SINGAPORE: Questions about funding, editorial independence and the selection of top leadership for Singapore Press Holding’s (SPH) proposed new media entity were raised by MPs in Parliament on Monday (May 10).
SPH said last week that it plans to transfer its entire media-related business to a newly formed public company limited by guarantee (CLG), amid the ongoing challenge of falling advertising revenue.
The move is essential in supporting the vibrancy of the local news media scene, said Minister for Communications and Information S Iswaran in a ministerial statement on the matter.
He also said retired former minister Khaw Boon Wan will be the chairman of the not-for-profit entity.
EDITORIAL INDEPENDENCE AND DETAILS OF FUNDING
Leader of the Opposition Pritam Singh (WP-Aljunied) kicked off the debate with five questions, ranging from details about funding, to the possibility of forming a Select Committee to seek public views on the proposal.
On the amount of funding to be provided, Mr Iswaran said it was “premature” to specify such a figure, as shareholders of SPH must first approve the restructuring plan.
“We also need the new CLG to then formulate its plans and put on the table what it sees as its strategic business direction going forward. And in that matrix, the different sources of revenues that it expects or anticipates, and what role the Government funding (will) play in that matrix,” said the minister.
Mr Singh also asked about what structures the Government would “insist on” to buffer the CLG from possible government interference, and to foster a culture of editorial independence within it.
To that, Mr Iswaran said he “ventured that this culture already exists” in the local media scene. “And I think we do a disservice to our journalists and editors to suggest anything to the contrary,” he said.
He pointed to surveys that showed Singaporeans had higher levels of trust in local media outlets compared to citizens in other countries, adding that audiences have also been growing.
“This would not be the case if Singaporens did not feel they could trust the news organisation. So I think the people have spoken. And I think it's our job now to make sure the object of their trust continues to succeed,” he said.
READ: SPH restructuring will balance 'conflicting' expectations of public, shareholders: Lee Boon Yang
Later on, Mr Singh pressed further for a ballpark figure for funding.
He also circled back to the issue of editorial independence, pulling out a cover of The New Paper from 1997.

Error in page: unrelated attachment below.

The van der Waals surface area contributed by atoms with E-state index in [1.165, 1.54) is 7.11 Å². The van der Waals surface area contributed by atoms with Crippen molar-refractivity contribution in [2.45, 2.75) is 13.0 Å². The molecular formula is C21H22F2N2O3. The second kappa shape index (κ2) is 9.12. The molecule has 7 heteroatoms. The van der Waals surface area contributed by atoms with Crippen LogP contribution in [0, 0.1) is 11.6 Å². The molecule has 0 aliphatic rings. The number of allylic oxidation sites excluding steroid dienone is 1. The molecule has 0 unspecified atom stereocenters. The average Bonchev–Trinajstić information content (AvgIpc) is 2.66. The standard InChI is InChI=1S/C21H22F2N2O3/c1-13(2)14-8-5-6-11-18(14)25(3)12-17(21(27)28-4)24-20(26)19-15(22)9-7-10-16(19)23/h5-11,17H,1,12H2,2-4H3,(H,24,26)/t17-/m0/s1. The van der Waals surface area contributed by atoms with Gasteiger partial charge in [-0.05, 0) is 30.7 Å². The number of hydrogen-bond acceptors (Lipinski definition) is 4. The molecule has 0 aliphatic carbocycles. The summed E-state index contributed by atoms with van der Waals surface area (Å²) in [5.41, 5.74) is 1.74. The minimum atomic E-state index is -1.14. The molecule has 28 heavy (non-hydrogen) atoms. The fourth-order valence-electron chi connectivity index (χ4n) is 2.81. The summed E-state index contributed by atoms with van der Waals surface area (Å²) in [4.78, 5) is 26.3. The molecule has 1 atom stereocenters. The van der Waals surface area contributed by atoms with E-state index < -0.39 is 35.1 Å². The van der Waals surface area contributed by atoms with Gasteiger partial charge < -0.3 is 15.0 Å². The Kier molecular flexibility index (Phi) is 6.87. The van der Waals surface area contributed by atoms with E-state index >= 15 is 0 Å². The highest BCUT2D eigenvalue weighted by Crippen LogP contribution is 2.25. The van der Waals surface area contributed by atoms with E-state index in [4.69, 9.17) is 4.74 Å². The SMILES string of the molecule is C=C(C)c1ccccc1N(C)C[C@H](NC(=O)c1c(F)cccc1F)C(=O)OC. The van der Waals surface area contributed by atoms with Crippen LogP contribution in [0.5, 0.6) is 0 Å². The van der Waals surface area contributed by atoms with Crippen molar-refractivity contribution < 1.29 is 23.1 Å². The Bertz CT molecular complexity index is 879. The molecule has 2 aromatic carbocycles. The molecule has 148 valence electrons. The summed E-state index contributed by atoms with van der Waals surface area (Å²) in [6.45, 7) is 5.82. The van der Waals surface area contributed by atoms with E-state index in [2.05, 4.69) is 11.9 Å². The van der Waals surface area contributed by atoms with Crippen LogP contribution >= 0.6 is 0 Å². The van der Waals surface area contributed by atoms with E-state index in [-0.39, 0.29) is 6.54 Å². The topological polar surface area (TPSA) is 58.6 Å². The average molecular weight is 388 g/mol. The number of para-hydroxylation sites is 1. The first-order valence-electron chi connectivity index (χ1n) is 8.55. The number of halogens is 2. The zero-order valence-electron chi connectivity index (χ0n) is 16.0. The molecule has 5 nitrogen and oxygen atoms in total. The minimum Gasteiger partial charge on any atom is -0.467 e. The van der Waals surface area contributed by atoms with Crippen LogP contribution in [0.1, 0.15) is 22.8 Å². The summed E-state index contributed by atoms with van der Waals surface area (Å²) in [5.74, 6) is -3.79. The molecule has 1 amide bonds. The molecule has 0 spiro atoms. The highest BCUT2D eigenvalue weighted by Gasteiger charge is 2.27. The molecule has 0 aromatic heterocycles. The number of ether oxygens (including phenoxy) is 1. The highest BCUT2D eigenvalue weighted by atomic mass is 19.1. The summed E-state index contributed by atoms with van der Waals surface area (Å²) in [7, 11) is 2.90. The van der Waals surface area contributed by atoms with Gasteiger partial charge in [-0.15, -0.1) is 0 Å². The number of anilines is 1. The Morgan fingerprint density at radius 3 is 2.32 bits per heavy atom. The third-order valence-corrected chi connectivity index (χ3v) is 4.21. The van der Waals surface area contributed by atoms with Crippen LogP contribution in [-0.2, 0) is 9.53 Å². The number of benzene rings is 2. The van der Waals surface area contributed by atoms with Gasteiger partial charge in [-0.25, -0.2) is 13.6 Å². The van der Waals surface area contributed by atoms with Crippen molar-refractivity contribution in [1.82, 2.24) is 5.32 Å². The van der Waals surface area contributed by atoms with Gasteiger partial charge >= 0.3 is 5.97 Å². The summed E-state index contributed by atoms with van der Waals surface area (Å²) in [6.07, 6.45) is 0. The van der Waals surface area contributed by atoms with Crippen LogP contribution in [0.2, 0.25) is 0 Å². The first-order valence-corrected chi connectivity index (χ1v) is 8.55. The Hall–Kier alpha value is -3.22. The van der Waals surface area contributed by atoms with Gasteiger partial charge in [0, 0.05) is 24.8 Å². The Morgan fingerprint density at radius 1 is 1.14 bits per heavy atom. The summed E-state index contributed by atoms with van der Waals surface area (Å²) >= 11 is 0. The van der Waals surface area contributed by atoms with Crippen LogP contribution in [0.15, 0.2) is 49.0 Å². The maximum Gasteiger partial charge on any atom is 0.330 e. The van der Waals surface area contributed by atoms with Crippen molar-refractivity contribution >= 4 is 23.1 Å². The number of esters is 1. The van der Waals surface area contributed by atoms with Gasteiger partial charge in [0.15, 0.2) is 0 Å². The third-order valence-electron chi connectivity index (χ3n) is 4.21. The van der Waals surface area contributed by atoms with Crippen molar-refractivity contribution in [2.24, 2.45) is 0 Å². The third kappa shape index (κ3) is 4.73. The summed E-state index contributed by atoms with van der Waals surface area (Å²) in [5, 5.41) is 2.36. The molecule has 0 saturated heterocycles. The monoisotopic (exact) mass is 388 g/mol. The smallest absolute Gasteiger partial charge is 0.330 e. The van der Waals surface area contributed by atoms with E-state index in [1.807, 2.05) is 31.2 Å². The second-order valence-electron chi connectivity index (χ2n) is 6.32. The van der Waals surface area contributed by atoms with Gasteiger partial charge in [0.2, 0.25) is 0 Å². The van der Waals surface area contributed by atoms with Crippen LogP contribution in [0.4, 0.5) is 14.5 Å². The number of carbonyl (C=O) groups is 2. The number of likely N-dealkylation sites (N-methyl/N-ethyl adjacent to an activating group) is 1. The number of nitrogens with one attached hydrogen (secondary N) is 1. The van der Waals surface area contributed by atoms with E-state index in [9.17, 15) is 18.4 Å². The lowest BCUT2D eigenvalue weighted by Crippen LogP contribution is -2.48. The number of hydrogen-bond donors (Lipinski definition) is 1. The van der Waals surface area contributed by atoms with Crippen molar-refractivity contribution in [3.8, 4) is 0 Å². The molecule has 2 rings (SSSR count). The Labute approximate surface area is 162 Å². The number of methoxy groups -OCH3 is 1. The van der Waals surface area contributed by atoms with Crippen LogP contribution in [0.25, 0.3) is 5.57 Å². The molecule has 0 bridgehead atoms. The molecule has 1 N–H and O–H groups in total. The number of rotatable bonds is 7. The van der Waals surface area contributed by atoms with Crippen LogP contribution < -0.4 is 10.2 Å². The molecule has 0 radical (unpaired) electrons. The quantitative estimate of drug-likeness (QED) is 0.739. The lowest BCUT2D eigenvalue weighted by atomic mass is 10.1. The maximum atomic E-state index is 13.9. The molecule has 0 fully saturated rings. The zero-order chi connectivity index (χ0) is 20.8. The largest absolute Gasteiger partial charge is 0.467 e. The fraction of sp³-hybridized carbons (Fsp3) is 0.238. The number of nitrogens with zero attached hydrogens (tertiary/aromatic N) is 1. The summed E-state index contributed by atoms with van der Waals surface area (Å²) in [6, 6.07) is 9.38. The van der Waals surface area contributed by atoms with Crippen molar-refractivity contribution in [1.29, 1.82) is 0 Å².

"It was a checklist to help you decide how to vote. Minister spoke earlier about objectivity and balance. The only thing objective about this cover page is the EPL (English Premier League) scores.
"The checklist, essentially told the voters what you're voting for if you vote for the PAP."
Mr Singh also noted how two recent commentaries in a Mandarin and English newspaper showed differing views on fourth-generation leadership transitions.
“So there can be different views on the quality and the standards of journalism. And it is for that reason that I put my earlier question to the Minister about a Select Committee, and to try and get some understanding from the public about what they expect of a taxpayer-funded CLG,” he said.
In response, Mr Iswaran said: “I'm disappointed that the Leader of the Opposition has decided to make political capital out of something that I think is quite fundamentally important to us.
“The examples that he cites - in a way, he has already illustrated the point that I'm making ... Isn't this the diversity that we want?”
He said the “current model” in the media scene works, but there is room for improvement as processes evolve.
Mr Iswaran declined again to give specifics about the funding amount, saying it should be discussed only when there is further clarity on business proposals.
CHOICE OF KHAW BOON WAN AS CHAIRMAN
MP Sylvia Lim (WP-Aljunied) also asked about Mr Khaw’s appointment as the CLG’s chairman - and whether the Government was the one who had first suggested him in its discussion with management shareholders.
“I'm not questioning the personal integrity of Mr Khaw, but the fact is that he is the former chairman of the People's Action Party, and former Coordinating Minister for Infrastructure,” she said.
She also asked whether it was “a missed opportunity” to appoint someone else who is not so closely linked to the Government, in light of concerns over editorial independence.
Mr Khaw - who was most recently the Coordinating Minister for Infrastructure, as well as Transport Minister - retired from politics ahead of the General Election in July last year.
To this, Mr Iswaran noted how SPH’s current chairman, Dr Lee Boon Yang, is a former Cabinet minister, while other ministers and senior ex-civil servants have also been at the helm in the past. He noted that Mediacorp’s chairman also hails from this background.